ACT Party-list's Castro wins international award for work on trade union rights

Macel Ingles, ABS-CBN News

Posted at Apr 16 2019 02:24 PM

ACT party-list Rep. France Castro. Photo from the Arthur Svensson International Prize for Trade Union Righs website

OSLO, Norway – The Arthur Svensson International Prize for Trade Union Rights has named ACT Party-list Rep. France Castro a recipient of the award, citing her work in advocating for the rights of her fellow teachers and other workers. 
 
The Svensson Foundation cited Castro's “struggle throughout many years to organize teachers and to fight for basic worker´s rights in the Philippines.” 

The sectoral lawmaker was invited to Oslo to receive the prize at Rockefeller on June 12. She will receive a cash prize of 500,000 kroners or around P3 million.

In its statement, the foundation cited the International Trade Union Federation as saying the Philippines is “one of the 10 worst countries in the world for workers and union stewards” and that “the country does not respect basic workers´ rights: The right to organize and collectively bargain, and the right to protection against child labor, discrimination and forced labor." 

“In a context of extreme state violence in the country and suppression of civil liberties, workers, and union activists face threats and intimidation from both the regime and companies, and have to fight for their rights,” the Foundation added.

VILIFICATION OF ACTIVISTS

“Despite threats and intimidation there are brave people who fight for democracy and human rights. Some active trade unionists, in particular journalists and teachers, have been targeted by the regime and those around them. Some have been killed or imprisoned. Death threats are common. The last months, police officers have organized illegal profiling and vilification of unionized teachers, a massive union-busting and invasion of teacher´s privacy,” it added.

The foundation also cited Castro's work in and out of the House of Representatives and her organizing work in the Alliance of Concerned Teachers (ACT) that rose in a short period of time from 2016 to one of the country´s biggest unions for teachers.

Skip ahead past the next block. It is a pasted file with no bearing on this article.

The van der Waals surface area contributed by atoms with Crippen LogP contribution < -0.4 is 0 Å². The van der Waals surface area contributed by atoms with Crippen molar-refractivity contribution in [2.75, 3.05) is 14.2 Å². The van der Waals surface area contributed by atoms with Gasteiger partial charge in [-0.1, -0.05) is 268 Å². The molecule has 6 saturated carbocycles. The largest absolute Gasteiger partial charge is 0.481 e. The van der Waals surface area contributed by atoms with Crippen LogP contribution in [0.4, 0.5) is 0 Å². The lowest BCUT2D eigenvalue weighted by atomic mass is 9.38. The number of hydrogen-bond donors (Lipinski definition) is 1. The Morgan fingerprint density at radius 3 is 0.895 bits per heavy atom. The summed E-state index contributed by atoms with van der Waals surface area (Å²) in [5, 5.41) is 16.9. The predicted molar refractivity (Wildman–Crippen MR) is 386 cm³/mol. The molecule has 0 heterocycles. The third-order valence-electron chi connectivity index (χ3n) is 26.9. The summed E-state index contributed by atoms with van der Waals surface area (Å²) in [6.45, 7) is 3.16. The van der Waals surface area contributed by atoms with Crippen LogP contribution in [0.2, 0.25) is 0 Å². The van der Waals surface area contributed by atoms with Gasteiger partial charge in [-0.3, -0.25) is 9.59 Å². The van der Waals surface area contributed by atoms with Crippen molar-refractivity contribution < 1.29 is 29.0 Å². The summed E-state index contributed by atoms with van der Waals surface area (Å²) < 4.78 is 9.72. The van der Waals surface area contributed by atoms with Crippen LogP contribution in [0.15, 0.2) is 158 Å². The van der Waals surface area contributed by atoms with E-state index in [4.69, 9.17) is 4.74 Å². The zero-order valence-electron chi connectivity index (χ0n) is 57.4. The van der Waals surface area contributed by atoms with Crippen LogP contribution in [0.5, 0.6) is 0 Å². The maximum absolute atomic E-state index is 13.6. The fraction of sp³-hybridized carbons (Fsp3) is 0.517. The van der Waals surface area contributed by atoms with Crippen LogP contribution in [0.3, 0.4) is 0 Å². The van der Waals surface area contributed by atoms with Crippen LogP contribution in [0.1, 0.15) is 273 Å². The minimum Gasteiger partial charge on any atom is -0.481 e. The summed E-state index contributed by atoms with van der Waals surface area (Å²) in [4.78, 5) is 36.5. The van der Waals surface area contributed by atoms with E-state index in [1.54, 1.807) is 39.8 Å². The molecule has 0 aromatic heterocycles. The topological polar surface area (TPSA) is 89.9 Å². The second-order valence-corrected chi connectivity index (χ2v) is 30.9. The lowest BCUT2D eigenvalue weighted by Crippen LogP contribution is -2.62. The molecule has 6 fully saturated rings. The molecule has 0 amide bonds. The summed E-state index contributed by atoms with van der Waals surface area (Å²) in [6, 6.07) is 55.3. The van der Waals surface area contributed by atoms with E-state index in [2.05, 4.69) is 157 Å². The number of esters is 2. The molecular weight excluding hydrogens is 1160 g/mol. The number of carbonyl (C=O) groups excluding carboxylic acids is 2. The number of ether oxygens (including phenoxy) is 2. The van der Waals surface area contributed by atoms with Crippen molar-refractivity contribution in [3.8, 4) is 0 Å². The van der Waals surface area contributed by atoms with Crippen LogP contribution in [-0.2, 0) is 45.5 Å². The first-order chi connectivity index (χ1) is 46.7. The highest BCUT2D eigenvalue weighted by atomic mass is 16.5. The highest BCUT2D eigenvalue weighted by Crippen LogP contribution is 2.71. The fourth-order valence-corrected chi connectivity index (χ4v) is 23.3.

Its work had led to the signing of the first-ever collective bargaining agreement for teachers that recognized their right to strike.

The foundation also noted her arrest in November 2018 by paramilitary forces under a solidarity visit of a Lumad school in Talaingod Mindanao.

In a statement, Castro thanked the foundation for the prize saying it is “a great and timely honor, especially in the light of the current and dire political, economic, and human rights situation in our country which gravely affects the marginalized such as teachers and unions.”

“Today, teachers and their unions, who are simply fighting for decent salaries and benefits and humane working conditions are being profiled and spied upon by the police and military as so-called rebels and terrorists," her statement read. 

She was referring to alleged profiling of ACT members by police in different schools around the country.

"Those with whom they stand in mutual solidarity in their struggles, such as Lumad peoples in their fight for their rights to education and lupang ninuno (ancestral domain), and other workers in the public and private sectors in their fight for a living wage, are also attacked by an administration who thinks that standing up for one´s rights is a crime,” the statement added.

She also hoped that the Svensson prize would “highlight our struggles here and uplift the morale and fight spirit of the teachers not just here in the Philippines but around the world as well.